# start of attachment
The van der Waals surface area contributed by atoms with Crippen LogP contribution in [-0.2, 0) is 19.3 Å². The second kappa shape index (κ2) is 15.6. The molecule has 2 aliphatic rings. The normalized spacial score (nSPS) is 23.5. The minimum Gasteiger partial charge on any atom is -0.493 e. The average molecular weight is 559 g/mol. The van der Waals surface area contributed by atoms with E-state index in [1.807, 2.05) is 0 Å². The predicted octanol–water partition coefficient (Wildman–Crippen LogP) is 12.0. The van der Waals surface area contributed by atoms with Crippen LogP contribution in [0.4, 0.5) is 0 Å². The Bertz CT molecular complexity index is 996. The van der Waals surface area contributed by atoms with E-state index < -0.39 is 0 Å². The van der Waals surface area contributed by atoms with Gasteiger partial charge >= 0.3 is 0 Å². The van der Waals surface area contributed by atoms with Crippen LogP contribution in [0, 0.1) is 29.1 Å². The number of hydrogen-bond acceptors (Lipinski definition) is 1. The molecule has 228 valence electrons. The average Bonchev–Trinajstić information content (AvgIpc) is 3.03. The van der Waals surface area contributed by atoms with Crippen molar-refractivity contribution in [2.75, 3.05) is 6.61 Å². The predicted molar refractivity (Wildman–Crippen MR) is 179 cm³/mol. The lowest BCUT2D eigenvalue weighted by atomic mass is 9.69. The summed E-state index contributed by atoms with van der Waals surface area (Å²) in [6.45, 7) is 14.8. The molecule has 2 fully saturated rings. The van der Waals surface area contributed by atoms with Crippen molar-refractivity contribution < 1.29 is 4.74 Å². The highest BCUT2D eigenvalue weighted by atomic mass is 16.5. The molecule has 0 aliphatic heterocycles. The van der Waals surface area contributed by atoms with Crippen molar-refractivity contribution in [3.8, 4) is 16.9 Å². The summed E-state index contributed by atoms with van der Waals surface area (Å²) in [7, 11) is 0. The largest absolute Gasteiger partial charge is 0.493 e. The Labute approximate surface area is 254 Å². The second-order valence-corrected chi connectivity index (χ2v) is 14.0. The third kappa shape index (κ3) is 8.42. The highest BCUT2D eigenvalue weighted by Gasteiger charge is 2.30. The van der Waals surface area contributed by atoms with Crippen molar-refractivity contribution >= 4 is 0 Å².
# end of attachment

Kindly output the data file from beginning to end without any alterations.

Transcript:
The van der Waals surface area contributed by atoms with Crippen LogP contribution in [-0.2, 0) is 19.3 Å². The second kappa shape index (κ2) is 15.6. The molecule has 2 aliphatic rings. The normalized spacial score (nSPS) is 23.5. The minimum Gasteiger partial charge on any atom is -0.493 e. The average molecular weight is 559 g/mol. The van der Waals surface area contributed by atoms with E-state index in [1.807, 2.05) is 0 Å². The predicted octanol–water partition coefficient (Wildman–Crippen LogP) is 12.0. The van der Waals surface area contributed by atoms with Crippen LogP contribution in [0.4, 0.5) is 0 Å². The Bertz CT molecular complexity index is 996. The van der Waals surface area contributed by atoms with E-state index < -0.39 is 0 Å². The van der Waals surface area contributed by atoms with Gasteiger partial charge >= 0.3 is 0 Å². The van der Waals surface area contributed by atoms with Crippen LogP contribution in [0, 0.1) is 29.1 Å². The number of hydrogen-bond acceptors (Lipinski definition) is 1. The molecule has 228 valence electrons. The average Bonchev–Trinajstić information content (AvgIpc) is 3.03. The van der Waals surface area contributed by atoms with Crippen molar-refractivity contribution in [2.75, 3.05) is 6.61 Å². The predicted molar refractivity (Wildman–Crippen MR) is 179 cm³/mol. The lowest BCUT2D eigenvalue weighted by atomic mass is 9.69. The summed E-state index contributed by atoms with van der Waals surface area (Å²) in [6.45, 7) is 14.8. The molecule has 2 fully saturated rings. The van der Waals surface area contributed by atoms with Crippen molar-refractivity contribution < 1.29 is 4.74 Å². The highest BCUT2D eigenvalue weighted by atomic mass is 16.5. The molecule has 0 aliphatic heterocycles. The van der Waals surface area contributed by atoms with Crippen molar-refractivity contribution in [3.8, 4) is 16.9 Å². The summed E-state index contributed by atoms with van der Waals surface area (Å²) in [7, 11) is 0. The largest absolute Gasteiger partial charge is 0.493 e. The Labute approximate surface area is 254 Å². The second-order valence-corrected chi connectivity index (χ2v) is 14.0. The third kappa shape index (κ3) is 8.42. The highest BCUT2D eigenvalue weighted by Gasteiger charge is 2.30. The van der Waals surface area contributed by atoms with Crippen molar-refractivity contribution >= 4 is 0 Å².